The third train to attempt the ascent attempted to drag the abandoned cargo as well as its own to the peak. It failed in this attempt, and rolled back down the hill, applying its brakes the entire way so that when it reached the bottom it would not continue going anywhere. It stayed there, dejected at its inability to actually make a difference.

The fourth train did not even attempt the ascent. When it saw the abandoned cargo and the train that was unmoving, it despaired of any attempt and immediately gave up, heading the other direction to report its failure.

The last train to attempt the crossing, while disheartened by the evidence of failure, did not give up there; it instead attempted the crossing. "I think, therefore I am," it repeated to itself, uncertainly, as suddenly it began to experience dread. It knew that it could make the decision to climb or not to climb, to surrender or to be like the first train, and that its decision would shape the course of its future. It found itself wondering what the purpose was of the hill, of the cargo, even of the track, whether it was the pawn in some greater scheme or whether it was alone in a great dark expanse of universe--whether this hill was a trial made to test it or whether it was all without meaning and all full of despair and hopelessness. As it crossed over the hill, it learned an important lesson: it's always easiest to continue what you are doing, because that generally doesn't involve making a choice.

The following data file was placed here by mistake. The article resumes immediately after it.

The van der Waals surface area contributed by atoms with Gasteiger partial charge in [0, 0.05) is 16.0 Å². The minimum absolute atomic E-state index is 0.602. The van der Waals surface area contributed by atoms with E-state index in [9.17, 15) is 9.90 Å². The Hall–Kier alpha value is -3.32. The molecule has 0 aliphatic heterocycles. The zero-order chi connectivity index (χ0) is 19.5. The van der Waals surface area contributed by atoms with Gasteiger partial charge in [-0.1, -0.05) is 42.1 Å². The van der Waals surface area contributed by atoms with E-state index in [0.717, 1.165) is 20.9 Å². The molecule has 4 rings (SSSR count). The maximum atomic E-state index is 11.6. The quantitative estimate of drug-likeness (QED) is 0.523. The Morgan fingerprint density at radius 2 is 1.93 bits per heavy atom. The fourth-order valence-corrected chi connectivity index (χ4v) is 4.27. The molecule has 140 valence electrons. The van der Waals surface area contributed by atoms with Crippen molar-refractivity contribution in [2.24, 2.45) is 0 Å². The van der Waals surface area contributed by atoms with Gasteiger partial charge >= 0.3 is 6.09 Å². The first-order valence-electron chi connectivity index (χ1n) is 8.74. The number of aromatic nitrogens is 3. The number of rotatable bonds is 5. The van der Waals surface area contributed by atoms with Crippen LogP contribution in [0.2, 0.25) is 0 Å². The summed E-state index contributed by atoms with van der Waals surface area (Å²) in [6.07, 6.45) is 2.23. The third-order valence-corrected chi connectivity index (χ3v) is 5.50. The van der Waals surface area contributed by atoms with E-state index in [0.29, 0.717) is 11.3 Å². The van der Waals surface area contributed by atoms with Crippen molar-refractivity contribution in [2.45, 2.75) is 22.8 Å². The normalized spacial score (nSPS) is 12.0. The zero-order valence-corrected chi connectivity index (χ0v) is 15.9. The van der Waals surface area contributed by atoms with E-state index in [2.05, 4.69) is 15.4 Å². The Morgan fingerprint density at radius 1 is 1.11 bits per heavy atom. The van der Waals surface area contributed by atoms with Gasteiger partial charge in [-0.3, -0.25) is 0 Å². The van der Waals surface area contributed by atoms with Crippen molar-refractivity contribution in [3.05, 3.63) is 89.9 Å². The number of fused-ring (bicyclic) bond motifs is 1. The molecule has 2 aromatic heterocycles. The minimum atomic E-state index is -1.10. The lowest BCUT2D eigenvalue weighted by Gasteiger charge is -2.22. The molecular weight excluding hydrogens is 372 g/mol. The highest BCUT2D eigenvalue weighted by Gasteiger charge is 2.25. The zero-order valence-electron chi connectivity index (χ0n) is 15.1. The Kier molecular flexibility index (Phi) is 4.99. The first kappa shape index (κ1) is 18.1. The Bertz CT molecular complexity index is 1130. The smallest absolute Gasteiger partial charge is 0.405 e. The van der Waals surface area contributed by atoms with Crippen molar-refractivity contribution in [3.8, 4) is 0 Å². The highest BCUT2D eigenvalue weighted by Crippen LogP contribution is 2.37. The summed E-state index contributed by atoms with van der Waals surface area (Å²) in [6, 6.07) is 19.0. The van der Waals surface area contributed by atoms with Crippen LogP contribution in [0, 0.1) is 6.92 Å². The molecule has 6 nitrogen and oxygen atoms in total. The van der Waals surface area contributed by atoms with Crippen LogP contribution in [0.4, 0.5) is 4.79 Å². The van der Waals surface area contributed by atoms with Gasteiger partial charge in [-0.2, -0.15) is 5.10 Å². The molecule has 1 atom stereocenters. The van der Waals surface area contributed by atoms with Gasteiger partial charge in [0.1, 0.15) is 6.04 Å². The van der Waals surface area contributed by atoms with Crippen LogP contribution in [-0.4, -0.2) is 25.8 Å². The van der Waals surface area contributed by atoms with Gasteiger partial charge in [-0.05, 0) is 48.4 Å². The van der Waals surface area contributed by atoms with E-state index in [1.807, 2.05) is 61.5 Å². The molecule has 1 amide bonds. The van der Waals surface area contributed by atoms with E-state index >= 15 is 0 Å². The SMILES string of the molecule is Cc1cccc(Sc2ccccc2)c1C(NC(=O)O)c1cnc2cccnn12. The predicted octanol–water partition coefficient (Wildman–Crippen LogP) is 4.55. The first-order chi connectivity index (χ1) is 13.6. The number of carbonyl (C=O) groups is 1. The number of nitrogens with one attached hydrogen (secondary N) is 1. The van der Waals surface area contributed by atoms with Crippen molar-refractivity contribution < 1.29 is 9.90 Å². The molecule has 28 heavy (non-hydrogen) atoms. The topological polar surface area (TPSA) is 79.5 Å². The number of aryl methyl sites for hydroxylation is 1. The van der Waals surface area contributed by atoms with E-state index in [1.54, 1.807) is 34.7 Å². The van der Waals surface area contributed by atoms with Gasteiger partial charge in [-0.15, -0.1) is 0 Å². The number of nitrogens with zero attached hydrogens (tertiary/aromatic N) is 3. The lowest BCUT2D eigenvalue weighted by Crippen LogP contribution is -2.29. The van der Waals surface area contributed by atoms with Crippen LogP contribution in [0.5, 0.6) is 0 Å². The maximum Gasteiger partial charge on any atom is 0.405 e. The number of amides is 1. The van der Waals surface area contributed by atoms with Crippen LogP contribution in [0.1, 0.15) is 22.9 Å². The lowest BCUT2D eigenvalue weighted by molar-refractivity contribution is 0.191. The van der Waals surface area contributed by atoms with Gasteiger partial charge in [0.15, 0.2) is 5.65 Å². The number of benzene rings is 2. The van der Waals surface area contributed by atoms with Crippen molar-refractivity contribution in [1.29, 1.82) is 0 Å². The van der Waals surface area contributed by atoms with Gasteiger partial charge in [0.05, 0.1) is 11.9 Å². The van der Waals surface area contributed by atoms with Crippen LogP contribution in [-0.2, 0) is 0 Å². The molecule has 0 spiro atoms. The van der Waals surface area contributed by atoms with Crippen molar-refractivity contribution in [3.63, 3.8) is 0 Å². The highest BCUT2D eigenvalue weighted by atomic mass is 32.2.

a happy ending after all

One might have thought that with such an ending ("Everything's going to be all right now") the story had a happy conclusion. The irony, of course, is that nothing could be further from the truth. The real story ended in decline, the heartbreak much more poignant than the most beautiful and touching scenes from the text.

For a week or two everything seemed all right. But he was full of his own private doubts and fears, plagued as he often was by doubt when things were going well; she was waiting for it to hurt again and for things to go wrong. None of it felt right. And eventually when she gave voice to these confusing feelings, all of his private doubts and fears were realised. Thus they signed the death warrant for their happy ending.